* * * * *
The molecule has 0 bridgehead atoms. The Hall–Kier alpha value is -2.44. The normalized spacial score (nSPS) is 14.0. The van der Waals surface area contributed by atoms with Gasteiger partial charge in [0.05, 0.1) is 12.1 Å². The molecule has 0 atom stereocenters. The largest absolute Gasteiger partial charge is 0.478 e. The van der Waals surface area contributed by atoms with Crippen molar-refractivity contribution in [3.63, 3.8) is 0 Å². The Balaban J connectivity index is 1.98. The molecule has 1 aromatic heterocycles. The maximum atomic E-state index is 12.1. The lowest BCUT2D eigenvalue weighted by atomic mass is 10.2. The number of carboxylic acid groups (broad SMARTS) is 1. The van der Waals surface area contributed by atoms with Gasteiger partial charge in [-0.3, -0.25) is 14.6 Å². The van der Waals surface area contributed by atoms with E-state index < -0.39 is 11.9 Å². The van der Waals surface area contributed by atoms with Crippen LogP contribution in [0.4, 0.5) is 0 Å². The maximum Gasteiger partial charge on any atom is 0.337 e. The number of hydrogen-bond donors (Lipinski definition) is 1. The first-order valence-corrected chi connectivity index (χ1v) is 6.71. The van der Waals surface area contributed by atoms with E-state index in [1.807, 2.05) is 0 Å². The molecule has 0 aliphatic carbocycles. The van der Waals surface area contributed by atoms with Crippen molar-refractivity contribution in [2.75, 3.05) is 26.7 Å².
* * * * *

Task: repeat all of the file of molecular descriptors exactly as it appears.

The molecule has 0 bridgehead atoms. The Hall–Kier alpha value is -2.44. The normalized spacial score (nSPS) is 14.0. The van der Waals surface area contributed by atoms with Gasteiger partial charge in [0.05, 0.1) is 12.1 Å². The molecule has 0 atom stereocenters. The largest absolute Gasteiger partial charge is 0.478 e. The van der Waals surface area contributed by atoms with Crippen molar-refractivity contribution in [3.63, 3.8) is 0 Å². The Balaban J connectivity index is 1.98. The molecule has 1 aromatic heterocycles. The maximum atomic E-state index is 12.1. The lowest BCUT2D eigenvalue weighted by atomic mass is 10.2. The number of carboxylic acid groups (broad SMARTS) is 1. The van der Waals surface area contributed by atoms with Gasteiger partial charge in [-0.3, -0.25) is 14.6 Å². The van der Waals surface area contributed by atoms with E-state index < -0.39 is 11.9 Å². The van der Waals surface area contributed by atoms with Crippen LogP contribution in [0.4, 0.5) is 0 Å². The maximum Gasteiger partial charge on any atom is 0.337 e. The number of hydrogen-bond donors (Lipinski definition) is 1. The first-order valence-corrected chi connectivity index (χ1v) is 6.71. The van der Waals surface area contributed by atoms with E-state index in [1.807, 2.05) is 0 Å². The molecule has 0 aliphatic carbocycles. The van der Waals surface area contributed by atoms with Crippen molar-refractivity contribution in [2.75, 3.05) is 26.7 Å².